Sunday Six: 2009-11-01

Life and work caught up with me Friday, and I never did have a chance to post the Friday Five. Instead, I’m doing a Sunday Six and giving you a bonus link as an apology for making you wait.

Using Fear: Scare the Player, Not the Character

I’m a hard working fiction writer (unpublished as to date) and I’ve learned that in order to scare the reader, you can’t just describe a character as being scared. You have to describe the scary thing in such wonderful detail that it evokes a visceral reaction in the reader, not the characters in the story. This translates well into role playing as well. You can always tell the player that their character is “shaken” (or whatever mechanic) due to the fright they are feeling and see if they can role play it out. However, it’s much better to describe something in a way that the player will be wary and scared and this will cause them to more easily have their character react in a fearful manner. Check out what Ameron has to say on the topic.

Legendary Achievements: Colouring Your Campaign with Anecdote and Legend

I’ve recorded heroic feats that some of my characters have achieved, but that’s as a player. I wish I had done what Mike over at Campaign Mastery suggests and done it with the people in the games that I’ve run as well. It would make it so much easier to recall some of the great and heroic feats my players have pulled off in the past. Then I could use those moments to inspire my current players.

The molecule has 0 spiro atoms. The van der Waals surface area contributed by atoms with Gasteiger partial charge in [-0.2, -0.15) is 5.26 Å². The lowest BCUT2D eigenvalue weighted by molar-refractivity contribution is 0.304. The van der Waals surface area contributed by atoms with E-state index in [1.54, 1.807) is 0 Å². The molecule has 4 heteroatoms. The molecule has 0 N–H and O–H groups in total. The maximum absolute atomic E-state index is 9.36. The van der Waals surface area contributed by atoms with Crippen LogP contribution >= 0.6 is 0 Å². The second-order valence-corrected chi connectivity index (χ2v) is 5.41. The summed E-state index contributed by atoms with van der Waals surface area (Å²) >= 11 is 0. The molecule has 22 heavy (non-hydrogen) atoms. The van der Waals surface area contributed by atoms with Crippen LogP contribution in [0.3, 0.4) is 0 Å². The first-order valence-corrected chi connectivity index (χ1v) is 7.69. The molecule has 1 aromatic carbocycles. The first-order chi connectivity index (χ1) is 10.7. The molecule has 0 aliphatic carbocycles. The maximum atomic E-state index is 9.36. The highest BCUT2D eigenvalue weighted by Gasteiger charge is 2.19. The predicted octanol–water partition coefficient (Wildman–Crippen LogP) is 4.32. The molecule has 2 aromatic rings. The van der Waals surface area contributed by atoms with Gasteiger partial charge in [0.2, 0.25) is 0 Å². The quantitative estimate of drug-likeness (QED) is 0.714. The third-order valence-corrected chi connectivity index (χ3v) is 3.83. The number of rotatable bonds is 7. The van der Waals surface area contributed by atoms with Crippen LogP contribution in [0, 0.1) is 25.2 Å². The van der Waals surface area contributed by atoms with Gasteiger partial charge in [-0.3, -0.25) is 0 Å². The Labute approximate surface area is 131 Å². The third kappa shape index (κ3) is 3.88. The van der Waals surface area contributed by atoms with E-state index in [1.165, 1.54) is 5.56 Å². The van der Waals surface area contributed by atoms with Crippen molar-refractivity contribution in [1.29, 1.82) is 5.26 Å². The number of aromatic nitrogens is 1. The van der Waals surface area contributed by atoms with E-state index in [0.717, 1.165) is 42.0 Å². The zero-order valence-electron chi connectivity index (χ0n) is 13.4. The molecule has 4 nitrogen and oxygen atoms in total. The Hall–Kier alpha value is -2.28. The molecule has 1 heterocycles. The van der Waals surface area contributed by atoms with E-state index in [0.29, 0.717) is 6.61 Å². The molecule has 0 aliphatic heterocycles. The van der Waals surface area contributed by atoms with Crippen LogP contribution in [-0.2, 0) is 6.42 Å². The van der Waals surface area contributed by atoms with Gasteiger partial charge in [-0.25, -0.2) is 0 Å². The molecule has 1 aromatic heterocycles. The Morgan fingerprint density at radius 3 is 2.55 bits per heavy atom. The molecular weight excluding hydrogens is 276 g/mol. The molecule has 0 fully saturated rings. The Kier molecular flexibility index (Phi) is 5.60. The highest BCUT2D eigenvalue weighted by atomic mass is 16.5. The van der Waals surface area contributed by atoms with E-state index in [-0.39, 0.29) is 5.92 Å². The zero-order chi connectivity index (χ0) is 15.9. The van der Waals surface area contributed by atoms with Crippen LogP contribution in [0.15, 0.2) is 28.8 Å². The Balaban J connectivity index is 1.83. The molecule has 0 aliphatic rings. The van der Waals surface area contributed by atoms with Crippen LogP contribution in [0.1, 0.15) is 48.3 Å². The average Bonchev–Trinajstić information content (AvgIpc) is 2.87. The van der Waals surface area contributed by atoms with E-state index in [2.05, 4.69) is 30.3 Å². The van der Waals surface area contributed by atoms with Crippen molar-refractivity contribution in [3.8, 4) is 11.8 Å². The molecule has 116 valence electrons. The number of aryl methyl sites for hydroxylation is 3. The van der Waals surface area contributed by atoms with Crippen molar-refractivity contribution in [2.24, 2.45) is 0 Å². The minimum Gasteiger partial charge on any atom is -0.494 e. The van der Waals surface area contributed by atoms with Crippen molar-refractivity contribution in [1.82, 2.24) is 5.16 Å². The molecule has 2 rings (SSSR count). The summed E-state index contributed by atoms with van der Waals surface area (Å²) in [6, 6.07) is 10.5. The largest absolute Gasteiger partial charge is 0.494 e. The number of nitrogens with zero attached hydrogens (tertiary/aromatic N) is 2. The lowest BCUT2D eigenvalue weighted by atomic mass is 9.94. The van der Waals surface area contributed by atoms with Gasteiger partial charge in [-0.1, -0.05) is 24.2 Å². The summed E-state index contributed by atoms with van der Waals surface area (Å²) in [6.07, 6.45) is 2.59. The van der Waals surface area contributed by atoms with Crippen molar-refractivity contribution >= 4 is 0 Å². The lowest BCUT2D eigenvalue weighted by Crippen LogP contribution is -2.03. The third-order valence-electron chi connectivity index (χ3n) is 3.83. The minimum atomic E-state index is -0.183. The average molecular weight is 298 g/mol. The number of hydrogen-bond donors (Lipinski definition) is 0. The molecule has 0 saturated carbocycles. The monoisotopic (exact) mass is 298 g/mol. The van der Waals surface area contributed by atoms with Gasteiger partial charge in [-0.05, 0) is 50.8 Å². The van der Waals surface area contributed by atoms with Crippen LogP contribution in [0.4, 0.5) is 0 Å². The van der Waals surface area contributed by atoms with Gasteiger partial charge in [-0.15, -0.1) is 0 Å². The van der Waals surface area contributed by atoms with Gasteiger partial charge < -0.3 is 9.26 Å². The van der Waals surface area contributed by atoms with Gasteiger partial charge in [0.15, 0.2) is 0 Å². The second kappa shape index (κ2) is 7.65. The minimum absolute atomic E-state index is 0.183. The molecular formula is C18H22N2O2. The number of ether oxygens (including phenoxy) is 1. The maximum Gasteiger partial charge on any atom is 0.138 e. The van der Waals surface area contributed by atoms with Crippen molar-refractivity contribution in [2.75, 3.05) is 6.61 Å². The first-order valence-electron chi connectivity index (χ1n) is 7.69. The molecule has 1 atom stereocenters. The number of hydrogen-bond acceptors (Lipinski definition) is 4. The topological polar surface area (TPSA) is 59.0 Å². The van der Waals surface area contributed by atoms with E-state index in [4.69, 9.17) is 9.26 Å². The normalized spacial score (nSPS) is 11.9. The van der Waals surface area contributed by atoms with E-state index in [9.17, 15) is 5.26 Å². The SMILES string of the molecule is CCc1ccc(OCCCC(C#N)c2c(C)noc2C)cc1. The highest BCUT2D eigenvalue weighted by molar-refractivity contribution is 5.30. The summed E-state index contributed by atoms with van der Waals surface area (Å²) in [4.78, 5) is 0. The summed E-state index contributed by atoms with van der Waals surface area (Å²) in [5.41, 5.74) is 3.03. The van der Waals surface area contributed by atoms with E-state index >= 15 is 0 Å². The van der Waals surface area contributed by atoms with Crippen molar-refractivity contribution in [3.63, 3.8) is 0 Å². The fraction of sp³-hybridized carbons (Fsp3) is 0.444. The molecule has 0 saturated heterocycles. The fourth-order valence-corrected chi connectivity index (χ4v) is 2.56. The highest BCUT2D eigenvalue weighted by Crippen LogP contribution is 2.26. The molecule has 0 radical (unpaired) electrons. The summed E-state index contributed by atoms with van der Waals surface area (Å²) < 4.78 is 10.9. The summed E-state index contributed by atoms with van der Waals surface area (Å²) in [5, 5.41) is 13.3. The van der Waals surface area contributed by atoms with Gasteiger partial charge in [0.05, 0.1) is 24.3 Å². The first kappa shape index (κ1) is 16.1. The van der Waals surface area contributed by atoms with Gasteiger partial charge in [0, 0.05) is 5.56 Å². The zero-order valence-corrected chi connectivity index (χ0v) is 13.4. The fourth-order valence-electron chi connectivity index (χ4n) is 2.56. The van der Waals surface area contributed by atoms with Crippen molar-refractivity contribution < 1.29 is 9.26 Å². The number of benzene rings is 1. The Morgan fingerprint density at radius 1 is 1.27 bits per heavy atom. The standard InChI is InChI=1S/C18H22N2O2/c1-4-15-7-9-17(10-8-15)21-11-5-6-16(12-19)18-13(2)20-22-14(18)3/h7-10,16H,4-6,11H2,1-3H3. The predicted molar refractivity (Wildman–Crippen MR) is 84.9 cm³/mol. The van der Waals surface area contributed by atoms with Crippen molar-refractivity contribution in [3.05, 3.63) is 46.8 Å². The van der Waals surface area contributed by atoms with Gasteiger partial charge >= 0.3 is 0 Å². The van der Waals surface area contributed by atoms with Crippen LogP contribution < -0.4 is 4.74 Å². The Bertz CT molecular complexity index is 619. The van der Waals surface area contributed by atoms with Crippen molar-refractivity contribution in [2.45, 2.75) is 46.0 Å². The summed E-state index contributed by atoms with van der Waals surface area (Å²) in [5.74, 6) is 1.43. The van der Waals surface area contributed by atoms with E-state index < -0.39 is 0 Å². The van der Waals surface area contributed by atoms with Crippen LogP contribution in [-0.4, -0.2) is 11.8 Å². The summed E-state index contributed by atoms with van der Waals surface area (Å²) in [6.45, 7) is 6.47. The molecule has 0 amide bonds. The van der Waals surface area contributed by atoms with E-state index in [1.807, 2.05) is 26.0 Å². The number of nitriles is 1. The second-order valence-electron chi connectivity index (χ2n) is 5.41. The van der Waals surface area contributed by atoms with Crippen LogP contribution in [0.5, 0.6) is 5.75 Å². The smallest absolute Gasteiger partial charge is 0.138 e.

What makes a memorable RPG Villain

This is not from a blog, but from an article that a friend of mine wrote. If you want your players to talk about and remember the Bad Guys for years and decades to come, then head over and see what BSquared has to say on the topic.

Five ways to recycle an old D&D campaign

The tales of legend and lore… We all have them. If you follow the link above, you’ll find some great advice on how to roll past Tales of the Table into the current games you’re running.

D&D Burgoo: A Dragon on the Doorstep

Are your players only nervous and jumpy during the big combat scenes? Well, then you need to head over to Gnome Stew and see what Troy has to say about making them feel in over their heads off the battle grid.

Running Horror Games

This was a timely post for Halloween, and if I had been more on the ball you would have received the link from me the day before Halloween instead of the day after. Brandan over at d20 Source has some great advice and words on how to handle a horror game. The best set of horror games I ever played in what run by a fella named Jim. He ran a short-lived Ravenloft campaign (2nd edition AD&D at this point) and I was playing an elven thief/wizard that had a guilty conscience a mile wide when it came to killing humanoids. He hated taking the life of anything that could possibly resemble his lost family or friends. The combination of my character’s quirks and Jim’s excellent story telling always left me looking over my shoulder on the walk home late at night after the Ravenloft games were over. I still get a slight chill thinking about the little girl my character had to slay to save a town. Thanks for the games, Jim, and I hope you’re out there in the world doing well.